Such Splendid Prisons
Potomac Books (2020)
Reviewed by Paige Lovitt for Reader Views (12/2020)
In “Such Splendid Prisons,” Harvey Solomon takes us into the worlds of five Axis diplomats who were detained by the United States during World War II. Solomon begins his story by introducing us to these detainees and their families. While they each came from different backgrounds, they were all a part of the socially elite crowd. Several of their stories involved subterfuge and even espionage. It is quickly apparent that not all are whom they pretend to be. Many of them had issues with those who were from other countries. Placing them together made their lives much more difficult because of the animosity.
Solomon writes in a manner that makes the reader feel like they are watching the detainees lives rather than reading about them. He chose interesting, yet somewhat eccentric individuals whom I found fascinating. The settings are vividly described and easy to picture. There are also many photographs of these individuals. Before December 7, 1941, it was a time when these people flourished and played interesting roles in our history. Being part of the socially elite, they were accustomed to luxury and social protocol. Then everything changed for them. Despite being moved to luxurious hotels, nothing made up for their loss of freedom. They were granted exceptional treatment in hopes that United States diplomats, who were in other countries, would be treated equally well. They not only became detainees to prevent them from committing acts against our country, but also to protect them from Americans who took issue with them still being allowed to be in the United States and living in such fine quarters.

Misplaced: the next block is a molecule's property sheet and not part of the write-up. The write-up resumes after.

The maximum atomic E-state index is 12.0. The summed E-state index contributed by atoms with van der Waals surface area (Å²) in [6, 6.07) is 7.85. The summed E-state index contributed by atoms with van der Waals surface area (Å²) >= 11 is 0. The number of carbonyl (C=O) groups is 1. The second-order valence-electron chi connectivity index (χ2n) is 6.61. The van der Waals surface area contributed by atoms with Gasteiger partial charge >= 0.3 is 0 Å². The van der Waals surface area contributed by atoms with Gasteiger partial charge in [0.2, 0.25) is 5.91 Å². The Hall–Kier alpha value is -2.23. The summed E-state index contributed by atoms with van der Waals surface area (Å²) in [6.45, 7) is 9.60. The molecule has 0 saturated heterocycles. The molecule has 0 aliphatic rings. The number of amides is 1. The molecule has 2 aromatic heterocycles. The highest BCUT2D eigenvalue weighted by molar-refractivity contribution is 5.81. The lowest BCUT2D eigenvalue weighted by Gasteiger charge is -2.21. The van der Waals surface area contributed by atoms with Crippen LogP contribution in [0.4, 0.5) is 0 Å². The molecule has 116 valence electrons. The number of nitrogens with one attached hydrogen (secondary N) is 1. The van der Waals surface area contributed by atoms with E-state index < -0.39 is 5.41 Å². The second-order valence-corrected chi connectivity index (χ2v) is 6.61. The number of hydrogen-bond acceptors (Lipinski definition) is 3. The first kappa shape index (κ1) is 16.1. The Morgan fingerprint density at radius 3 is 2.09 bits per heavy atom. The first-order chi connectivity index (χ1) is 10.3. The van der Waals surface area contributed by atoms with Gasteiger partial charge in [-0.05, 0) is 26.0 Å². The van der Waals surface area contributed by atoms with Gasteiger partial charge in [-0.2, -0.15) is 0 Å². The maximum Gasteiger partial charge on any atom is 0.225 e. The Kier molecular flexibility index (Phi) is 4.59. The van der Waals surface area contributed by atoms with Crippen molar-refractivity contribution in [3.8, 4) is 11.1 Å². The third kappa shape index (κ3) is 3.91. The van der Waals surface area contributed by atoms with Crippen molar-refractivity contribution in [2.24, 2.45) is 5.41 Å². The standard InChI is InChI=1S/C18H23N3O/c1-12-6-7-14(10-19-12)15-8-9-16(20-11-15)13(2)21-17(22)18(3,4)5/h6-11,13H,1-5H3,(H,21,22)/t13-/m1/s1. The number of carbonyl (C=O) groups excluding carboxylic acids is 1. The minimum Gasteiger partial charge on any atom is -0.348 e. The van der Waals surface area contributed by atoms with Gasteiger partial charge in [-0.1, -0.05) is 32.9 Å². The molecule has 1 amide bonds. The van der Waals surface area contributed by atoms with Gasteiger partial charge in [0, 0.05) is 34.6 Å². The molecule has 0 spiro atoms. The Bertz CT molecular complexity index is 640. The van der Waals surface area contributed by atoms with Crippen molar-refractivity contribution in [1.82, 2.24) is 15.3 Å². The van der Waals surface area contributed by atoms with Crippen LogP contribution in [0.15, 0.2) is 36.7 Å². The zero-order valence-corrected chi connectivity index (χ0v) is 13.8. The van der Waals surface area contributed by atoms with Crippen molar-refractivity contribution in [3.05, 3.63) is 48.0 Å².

I truly wish I hadn’t blown through my social science classes in high school and college. I would do what I had to do to get an A or B, but not enough to have the knowledge set in my memory. As I am getting older, I realize that I wish I had paid a lot more attention to history. Trying to make up for lost time, I am reading books and watching documentaries. This time, I am enjoying the experience. “Such Splendid Prisons,” makes an excellent reading selection for others like me. Readers will a passion for history will also enjoy it. It really opened my eyes to learning more about a huge issue, during World War II, that wasn’t greatly discussed during my education. I appreciate how well the author makes his words flow. He seamlessly blends referenced material so the reader does not feel like they are reading a textbook. I also appreciated the epilogue where I got to see how people who were mentioned in the book, finished up their lives.
“Such Splendid Prisons,” tells an eye-opening story about a period of time in the history of the United States where seemingly innocent individuals had their freedoms taken away. In addition to being well written, it also has been well researched. I highly recommend it!